Thursday, 19 March 2020

Everyone needs a father

In this crazy world at the moment, we're going into un-chartered territory for some months to come, with our lives, health and finances all at risk from the Coronavirus. We're all clearly going to have a lot of time on our hands for reflection and I've been doing that just recently in respect of my father. I show him below during WW2.
He died in 1969, when he was just 50 and I was 22. Up until his death I had always had a pretty poor relationship with him, he worked extremely hard to support the family, worked himself to death in all respects, but he was not a good family man. At 22 years old, I had a whole lifetime in front of me and so little time for a father that shared little with me, that, as far as I was concerned, could come later in my life, which of course it never did.

I was the second child, born in 1947, a year after the first child, a girl, died just a week after birth. Therefore when my sister was born in 1950, I guess he always saw her as the replacement for the first one and favoured her at my expense for the rest of his short life. Later came three other children but my father had his favourite and so it was and so I spent my childhood and teenage years being somewhat withdrawn from normal family relationships. As a result I guess, I've struggled with relationships all of my life and still do to this day, always needing a great deal of time with just myself.
However, around ten years ago and after the death of my mother, I gradually found myself being drawn back into the family circle after a long time out of it. I guess as I plodded through my sixties and into my seventies, I was being looked upon as a father figure by my younger siblings, a funny kind of realisation. That led me, as the curiosity of old age often does, to begin researching my family history and in particular, the male line from myself backwards. That, while it has been very successful, rewarding and enlightening, has exposed a great and much regretted hole in my life, all  those missed bonding chats with my father. The missed opportunities to ask him what growing up on Sheppey in the 1920's was like, what the countryside and living conditions were like, what his parents and his aunties and uncles were like, why he went into the army in 1935, earlier than he should by saying that he was eighteen when he was really only sixteen.
I was lucky in that I managed to get hold of his complete army record in the Buffs until de-mob at the end of the War and seeing what he did and endured through that helped me realise that there was far more to him than the person that I thought that I knew, when I was just twenty two.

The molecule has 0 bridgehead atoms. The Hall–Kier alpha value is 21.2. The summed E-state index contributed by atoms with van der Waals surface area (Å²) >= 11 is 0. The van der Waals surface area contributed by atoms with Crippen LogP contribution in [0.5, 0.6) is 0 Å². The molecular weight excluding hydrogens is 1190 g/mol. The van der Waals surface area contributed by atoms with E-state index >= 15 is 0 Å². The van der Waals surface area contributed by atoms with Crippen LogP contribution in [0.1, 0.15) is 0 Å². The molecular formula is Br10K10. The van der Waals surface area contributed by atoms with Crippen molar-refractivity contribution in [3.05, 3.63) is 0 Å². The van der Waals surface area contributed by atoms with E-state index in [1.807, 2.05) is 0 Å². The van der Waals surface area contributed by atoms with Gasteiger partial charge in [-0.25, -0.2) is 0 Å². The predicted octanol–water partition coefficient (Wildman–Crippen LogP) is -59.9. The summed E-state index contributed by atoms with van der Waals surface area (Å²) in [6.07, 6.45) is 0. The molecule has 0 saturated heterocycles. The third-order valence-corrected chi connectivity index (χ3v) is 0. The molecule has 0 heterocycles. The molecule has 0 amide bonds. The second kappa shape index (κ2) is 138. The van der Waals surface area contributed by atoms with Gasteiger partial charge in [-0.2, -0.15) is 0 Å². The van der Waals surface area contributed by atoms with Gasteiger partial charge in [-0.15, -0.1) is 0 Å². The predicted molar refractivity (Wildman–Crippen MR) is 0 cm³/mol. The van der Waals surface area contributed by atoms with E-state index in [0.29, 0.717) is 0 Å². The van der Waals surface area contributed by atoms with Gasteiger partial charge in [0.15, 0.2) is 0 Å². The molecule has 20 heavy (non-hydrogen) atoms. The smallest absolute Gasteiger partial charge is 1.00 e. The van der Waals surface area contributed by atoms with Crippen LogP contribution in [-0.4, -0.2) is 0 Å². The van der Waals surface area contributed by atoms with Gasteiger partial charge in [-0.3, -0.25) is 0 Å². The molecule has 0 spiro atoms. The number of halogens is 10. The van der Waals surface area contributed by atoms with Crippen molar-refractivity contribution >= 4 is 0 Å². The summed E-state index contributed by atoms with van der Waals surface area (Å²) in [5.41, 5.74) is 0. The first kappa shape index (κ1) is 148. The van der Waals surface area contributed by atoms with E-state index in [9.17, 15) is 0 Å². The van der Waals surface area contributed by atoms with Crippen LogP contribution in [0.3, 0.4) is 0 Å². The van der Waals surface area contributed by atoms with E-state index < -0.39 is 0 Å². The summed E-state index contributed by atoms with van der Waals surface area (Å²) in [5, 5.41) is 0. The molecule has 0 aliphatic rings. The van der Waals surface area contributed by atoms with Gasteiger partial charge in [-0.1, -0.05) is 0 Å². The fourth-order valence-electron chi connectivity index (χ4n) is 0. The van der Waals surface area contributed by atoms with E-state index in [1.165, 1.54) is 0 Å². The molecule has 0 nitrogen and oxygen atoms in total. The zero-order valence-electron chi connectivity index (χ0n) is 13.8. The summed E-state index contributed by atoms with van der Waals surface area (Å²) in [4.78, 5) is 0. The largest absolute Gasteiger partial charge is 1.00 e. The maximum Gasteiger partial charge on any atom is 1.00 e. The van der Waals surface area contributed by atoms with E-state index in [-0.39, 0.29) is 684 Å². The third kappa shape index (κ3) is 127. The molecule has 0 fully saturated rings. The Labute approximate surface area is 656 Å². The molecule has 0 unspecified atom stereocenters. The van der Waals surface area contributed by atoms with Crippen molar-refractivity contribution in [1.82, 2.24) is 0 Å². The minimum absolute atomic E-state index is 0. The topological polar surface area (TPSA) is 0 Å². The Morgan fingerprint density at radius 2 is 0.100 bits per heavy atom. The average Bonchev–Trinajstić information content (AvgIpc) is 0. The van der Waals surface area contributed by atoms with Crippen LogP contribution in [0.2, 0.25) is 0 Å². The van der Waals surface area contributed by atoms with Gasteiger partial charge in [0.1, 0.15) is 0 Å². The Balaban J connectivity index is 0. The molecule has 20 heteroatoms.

I would dearly loved to have chatted with him over the last ten years or more, because everybody needs a father and I missed the opportunity to have one.

6 comments:

  1. My father would have been about the same age and he too was in the army, and when I look back on the role that he played as a father and my role as a father, its very different. But then he grew up in a different era to what I did and that experience determined his attitude and role. Looking back now I think the best we can do is try to understand what made them the way they were.

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    1. I totally agree with you Dave, any father who fought through the war had every reason for carrying those experiences in their mind for the rest of their lives.

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  2. Thank you for this post, you dad looks like a thoughtful man, and handsome. Interesting how now you are being seen as rather a father figure for your siblings. There are many things I wish I had chatted about with my mother, who was only 56 when she died in 1971. I am writing a family history as the request of my sons.

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  3. Thank you as well Terra. I guess that getting on with work and bringing up children prevents many of us from talking to our parents until it's too late.

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  4. I think both you and your two correspondents above have said it all really Derek - it was a different era and wartime brought many obstacles to our lives. I think I was very lucky being an 'afterthought' - my parents were well in their forties when I was born and I had a sister twenty two years older than me. In spite of the war (my brother was at Dunkirk) I had a happy and carefree childhood with loving parents and for that I have always been so grateful.

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  5. Your feelings so much mirror mine, Derek. I was born in late 1938, my father went off to the war in 1939 and I first remember seeing him when he was demobbed in 1946. So we never formed a bond. He died in 1989 and I often wonder about his early life and want to ask him questions.

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